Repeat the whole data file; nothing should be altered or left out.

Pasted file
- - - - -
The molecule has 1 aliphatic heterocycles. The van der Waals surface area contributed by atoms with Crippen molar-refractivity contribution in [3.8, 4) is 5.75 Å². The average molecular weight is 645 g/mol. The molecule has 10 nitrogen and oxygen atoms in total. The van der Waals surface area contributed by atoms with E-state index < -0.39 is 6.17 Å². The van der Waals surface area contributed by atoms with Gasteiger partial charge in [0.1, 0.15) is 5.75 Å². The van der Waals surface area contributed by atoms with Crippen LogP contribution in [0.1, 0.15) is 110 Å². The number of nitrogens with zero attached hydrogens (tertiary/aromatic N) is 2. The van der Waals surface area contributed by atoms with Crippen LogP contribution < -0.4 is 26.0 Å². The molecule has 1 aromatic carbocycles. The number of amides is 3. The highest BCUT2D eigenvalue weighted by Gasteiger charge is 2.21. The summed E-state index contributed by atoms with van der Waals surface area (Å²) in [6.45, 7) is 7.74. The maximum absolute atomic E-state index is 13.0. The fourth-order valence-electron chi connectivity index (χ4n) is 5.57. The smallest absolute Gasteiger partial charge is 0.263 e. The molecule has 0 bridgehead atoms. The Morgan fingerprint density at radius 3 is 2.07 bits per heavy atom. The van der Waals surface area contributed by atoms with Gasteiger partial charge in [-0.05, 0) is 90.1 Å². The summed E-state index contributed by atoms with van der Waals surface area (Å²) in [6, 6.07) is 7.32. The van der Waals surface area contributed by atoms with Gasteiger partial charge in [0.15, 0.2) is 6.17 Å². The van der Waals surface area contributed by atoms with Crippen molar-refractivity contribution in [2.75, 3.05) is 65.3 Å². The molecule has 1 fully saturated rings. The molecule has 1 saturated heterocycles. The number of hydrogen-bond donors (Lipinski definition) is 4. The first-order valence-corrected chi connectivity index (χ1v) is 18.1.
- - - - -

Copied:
The molecule has 1 aliphatic heterocycles. The van der Waals surface area contributed by atoms with Crippen molar-refractivity contribution in [3.8, 4) is 5.75 Å². The average molecular weight is 645 g/mol. The molecule has 10 nitrogen and oxygen atoms in total. The van der Waals surface area contributed by atoms with E-state index < -0.39 is 6.17 Å². The van der Waals surface area contributed by atoms with Gasteiger partial charge in [0.1, 0.15) is 5.75 Å². The van der Waals surface area contributed by atoms with Crippen LogP contribution in [0.1, 0.15) is 110 Å². The number of nitrogens with zero attached hydrogens (tertiary/aromatic N) is 2. The van der Waals surface area contributed by atoms with Crippen LogP contribution < -0.4 is 26.0 Å². The molecule has 1 aromatic carbocycles. The number of amides is 3. The highest BCUT2D eigenvalue weighted by Gasteiger charge is 2.21. The summed E-state index contributed by atoms with van der Waals surface area (Å²) in [6.45, 7) is 7.74. The maximum absolute atomic E-state index is 13.0. The fourth-order valence-electron chi connectivity index (χ4n) is 5.57. The smallest absolute Gasteiger partial charge is 0.263 e. The molecule has 0 bridgehead atoms. The Morgan fingerprint density at radius 3 is 2.07 bits per heavy atom. The van der Waals surface area contributed by atoms with Gasteiger partial charge in [-0.05, 0) is 90.1 Å². The summed E-state index contributed by atoms with van der Waals surface area (Å²) in [6, 6.07) is 7.32. The van der Waals surface area contributed by atoms with Gasteiger partial charge in [0.15, 0.2) is 6.17 Å². The van der Waals surface area contributed by atoms with Crippen molar-refractivity contribution in [2.75, 3.05) is 65.3 Å². The molecule has 1 fully saturated rings. The molecule has 1 saturated heterocycles. The number of hydrogen-bond donors (Lipinski definition) is 4. The first-order valence-corrected chi connectivity index (χ1v) is 18.1.